Movie Review


His Triumph Changed The World Forever.
Gandhi Movie Poster

US Release Date: 12-08-1982

Directed by: Richard Attenborough


  • Ben Kingsley
  • Mohandas K. Gandhi
  • Candice Bergen
  • Margaret Bourke-White
  • Edward Fox
  • Gen. Reginald Dyer
  • John Gielgud
  • Lord Irwin
  • Trevor Howard
  • Judge Broomfield
  • John Mills
  • Lord Chelmsford
  • Martin Sheen
  • Vince Walker
  • Ian Charleson
  • Rev. Charlie Andrews
  • Athol Fugard
  • Gen. Jan Christiaan Smuts
  • Gunther Maria Halmer
  • Dr. Herman Kallenbach
  • Saeed Jaffrey
  • Sardar Valabhhai Patel
  • Geraldine James
  • Mirabehn
  • Alyque Padamsee
  • Mohammed Ali Jinnah
  • Amrish Puri
  • Khan
  • Roshan Seth
  • Pandit Jawaharlal Nehru
  • Rohini Hattangadi
  • Mrs. Kasturba M. Gandhi
  • Ian Bannen
  • Senior Police Officer Fields
  • Richard Griffiths
  • Collins
  • Nigel Hawthorne
  • Kinnoch
  • Daniel Day-Lewis
  • Colin
  • John Ratzenberger
  • American Lt., driver for Bourke-White
  • Michael Hordern
  • Sir George Hodge
Reviewed on: January 3rd, 2011
Ben Kingsley as Mahatma Gandhi.

Ben Kingsley as Mahatma Gandhi.

I have vivid memories of the night of April 11th, 1983. That night the 55th Annual Academy Awards was telecast. The hosts that year were Walter Matthau, Liza Minnelli, Dudley Moore and Richard Pryor. Tootsie, E.T. The Extra-Terrestrial and Gandhi were the three favorites to take home the big prize.

Gandhi turned out to be the big winner of the night with wins in 8 of its 11 nominated categories including Picture, Director (Richard Attenborough), Actor (Ben Kingsley), Original Screenplay (John Briley) and Cinematography (Billy Williams and Ronnie Taylor). I had seen and loved both Tootsie and E.T. and I was rooting for E.T. to win in all its categories. I also remember Bob Hope presenting Mickey Rooney with a special honorary Oscar, but I digress.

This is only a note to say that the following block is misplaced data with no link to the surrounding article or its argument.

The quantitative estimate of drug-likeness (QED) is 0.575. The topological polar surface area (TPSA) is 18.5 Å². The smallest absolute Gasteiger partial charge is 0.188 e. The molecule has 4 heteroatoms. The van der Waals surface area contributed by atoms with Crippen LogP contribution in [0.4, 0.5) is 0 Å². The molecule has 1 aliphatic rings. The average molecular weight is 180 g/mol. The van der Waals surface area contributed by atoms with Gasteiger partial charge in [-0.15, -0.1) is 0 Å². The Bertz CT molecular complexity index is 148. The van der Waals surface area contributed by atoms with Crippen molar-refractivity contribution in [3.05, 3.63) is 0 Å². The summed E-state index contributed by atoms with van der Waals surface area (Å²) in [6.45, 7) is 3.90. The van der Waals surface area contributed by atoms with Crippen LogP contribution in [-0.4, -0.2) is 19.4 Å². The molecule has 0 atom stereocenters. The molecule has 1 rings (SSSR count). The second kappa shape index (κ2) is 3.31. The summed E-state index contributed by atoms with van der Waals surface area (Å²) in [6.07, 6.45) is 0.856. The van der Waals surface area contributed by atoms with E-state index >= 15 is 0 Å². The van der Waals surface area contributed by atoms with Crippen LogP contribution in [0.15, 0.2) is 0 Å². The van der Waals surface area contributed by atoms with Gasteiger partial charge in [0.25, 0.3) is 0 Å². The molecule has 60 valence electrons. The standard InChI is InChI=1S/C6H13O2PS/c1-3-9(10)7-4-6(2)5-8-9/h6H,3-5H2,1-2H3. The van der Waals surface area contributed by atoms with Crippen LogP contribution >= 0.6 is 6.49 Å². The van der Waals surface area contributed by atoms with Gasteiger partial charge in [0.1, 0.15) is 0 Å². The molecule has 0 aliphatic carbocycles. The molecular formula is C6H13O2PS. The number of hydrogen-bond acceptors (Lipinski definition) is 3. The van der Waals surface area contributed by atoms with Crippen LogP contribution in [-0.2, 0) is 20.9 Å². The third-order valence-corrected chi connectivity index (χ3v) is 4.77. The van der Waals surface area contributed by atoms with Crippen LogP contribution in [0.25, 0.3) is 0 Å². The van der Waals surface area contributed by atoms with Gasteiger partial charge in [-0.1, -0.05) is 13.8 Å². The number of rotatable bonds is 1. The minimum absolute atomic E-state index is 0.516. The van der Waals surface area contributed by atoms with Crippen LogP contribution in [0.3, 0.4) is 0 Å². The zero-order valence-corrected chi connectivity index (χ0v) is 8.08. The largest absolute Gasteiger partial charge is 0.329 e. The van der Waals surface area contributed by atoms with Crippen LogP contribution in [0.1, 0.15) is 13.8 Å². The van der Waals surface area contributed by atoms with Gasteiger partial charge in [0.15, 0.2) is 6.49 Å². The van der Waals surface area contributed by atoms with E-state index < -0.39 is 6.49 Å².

Gandhi is a movie that walks a very fine line between world shaking epic and personal biography. Attenborough did an impressive job moving between huge crowd scenes (300,000 extras were used for Gandhi’s funeral) to the intimate moments of Gandhi’s life with his wife and confidants. Kingsley very much deserved the Oscar for bringing the legendary man to life. He brings humility and humanity to what could easily have become a caricature.

It begins with his assassination in 1948 before flashing back to Gandhi’s arrival by train to South Africa in 1893. He is arrested for riding while nonwhite in the first class section. Thus begins his life of activism. He eventually wins new rights for the Indians there, but not for the native blacks of South Africa. That would wait for another day and another great leader.

His story then returns to India where he shaves his head and dons the simple clothes of a beggar. He eventually gains world wide recognition and defeats the mighty British Empire by forcing them to relinquish rule of India. As he puts it, “In the end, you will walk out. Because 100,000 Englishmen simply cannot control 350 million Indians, if those Indians refuse to cooperate.” He must then contend with the different religious factions struggling for control. The Muslims are given Pakistan and the Hindus get India. When more violence ensues Gandhi begins a fast to bring peace.

As Mahatma Gandhi Ben Kingsley gets to deliver some great lines such as, “An eye for an eye only ends up making the whole world blind.” And “They may torture my body, break my bones, even kill me, then they will have my dead body. NOT MY OBEDIENCE!” His best moment to me is when a Hindu man comes to him and says that he has bashed a Muslim babies’ head against a wall in revenge for the death of his own son. Gandhi tells him that to escape Hell the man must find a young child whose parents have been killed and raise him as his own. He then adds the kicker, “Only be sure that he is a Muslim and that you raise him as one.”

The supporting cast is filled with famous faces such as Sir John Gielgud, Trevor Howard, Candice Bergen, Martin Sheen, Richard Griffiths and John Ratzenberger among others. A very young Daniel Day-Lewis makes his movie debut in one small scene as a young racist thug that threatens Gandhi.

At 191 minutes this is an epic in every sense of the word. It is visually stunning and tells an amazing, thought provoking true story. It demonstrates the power that one man can have against tyranny. 28 years after winning the Oscar for Best Picture Gandhi remains one hell of a movie.